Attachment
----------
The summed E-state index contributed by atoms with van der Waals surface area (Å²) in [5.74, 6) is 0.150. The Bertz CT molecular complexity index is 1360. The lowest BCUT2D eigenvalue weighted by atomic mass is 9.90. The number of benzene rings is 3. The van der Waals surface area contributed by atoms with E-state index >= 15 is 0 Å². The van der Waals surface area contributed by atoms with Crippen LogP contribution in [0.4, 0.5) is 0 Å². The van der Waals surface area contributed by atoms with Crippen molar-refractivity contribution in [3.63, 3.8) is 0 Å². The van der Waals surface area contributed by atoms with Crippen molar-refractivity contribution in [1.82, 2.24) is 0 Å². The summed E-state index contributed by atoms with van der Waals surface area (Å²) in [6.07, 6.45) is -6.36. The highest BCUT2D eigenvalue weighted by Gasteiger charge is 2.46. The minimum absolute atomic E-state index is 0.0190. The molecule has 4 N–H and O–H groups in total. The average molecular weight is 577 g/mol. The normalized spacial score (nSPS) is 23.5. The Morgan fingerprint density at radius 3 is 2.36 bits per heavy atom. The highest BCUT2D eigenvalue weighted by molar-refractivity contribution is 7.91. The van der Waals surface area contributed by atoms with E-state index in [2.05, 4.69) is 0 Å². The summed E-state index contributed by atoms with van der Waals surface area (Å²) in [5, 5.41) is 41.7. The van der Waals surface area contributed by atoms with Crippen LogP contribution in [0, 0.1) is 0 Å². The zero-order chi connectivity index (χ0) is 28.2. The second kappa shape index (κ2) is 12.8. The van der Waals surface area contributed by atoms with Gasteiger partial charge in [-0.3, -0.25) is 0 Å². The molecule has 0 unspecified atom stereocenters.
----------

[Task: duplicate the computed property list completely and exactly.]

The summed E-state index contributed by atoms with van der Waals surface area (Å²) in [5.74, 6) is 0.150. The Bertz CT molecular complexity index is 1360. The lowest BCUT2D eigenvalue weighted by atomic mass is 9.90. The number of benzene rings is 3. The van der Waals surface area contributed by atoms with E-state index >= 15 is 0 Å². The van der Waals surface area contributed by atoms with Crippen LogP contribution in [0.4, 0.5) is 0 Å². The van der Waals surface area contributed by atoms with Crippen molar-refractivity contribution in [3.63, 3.8) is 0 Å². The van der Waals surface area contributed by atoms with Crippen molar-refractivity contribution in [1.82, 2.24) is 0 Å². The summed E-state index contributed by atoms with van der Waals surface area (Å²) in [6.07, 6.45) is -6.36. The highest BCUT2D eigenvalue weighted by Gasteiger charge is 2.46. The minimum absolute atomic E-state index is 0.0190. The molecule has 4 N–H and O–H groups in total. The average molecular weight is 577 g/mol. The normalized spacial score (nSPS) is 23.5. The Morgan fingerprint density at radius 3 is 2.36 bits per heavy atom. The highest BCUT2D eigenvalue weighted by molar-refractivity contribution is 7.91. The van der Waals surface area contributed by atoms with E-state index in [2.05, 4.69) is 0 Å². The summed E-state index contributed by atoms with van der Waals surface area (Å²) in [5, 5.41) is 41.7. The van der Waals surface area contributed by atoms with Crippen LogP contribution in [0, 0.1) is 0 Å². The zero-order chi connectivity index (χ0) is 28.2. The second kappa shape index (κ2) is 12.8. The van der Waals surface area contributed by atoms with Gasteiger partial charge in [-0.3, -0.25) is 0 Å². The molecule has 0 unspecified atom stereocenters.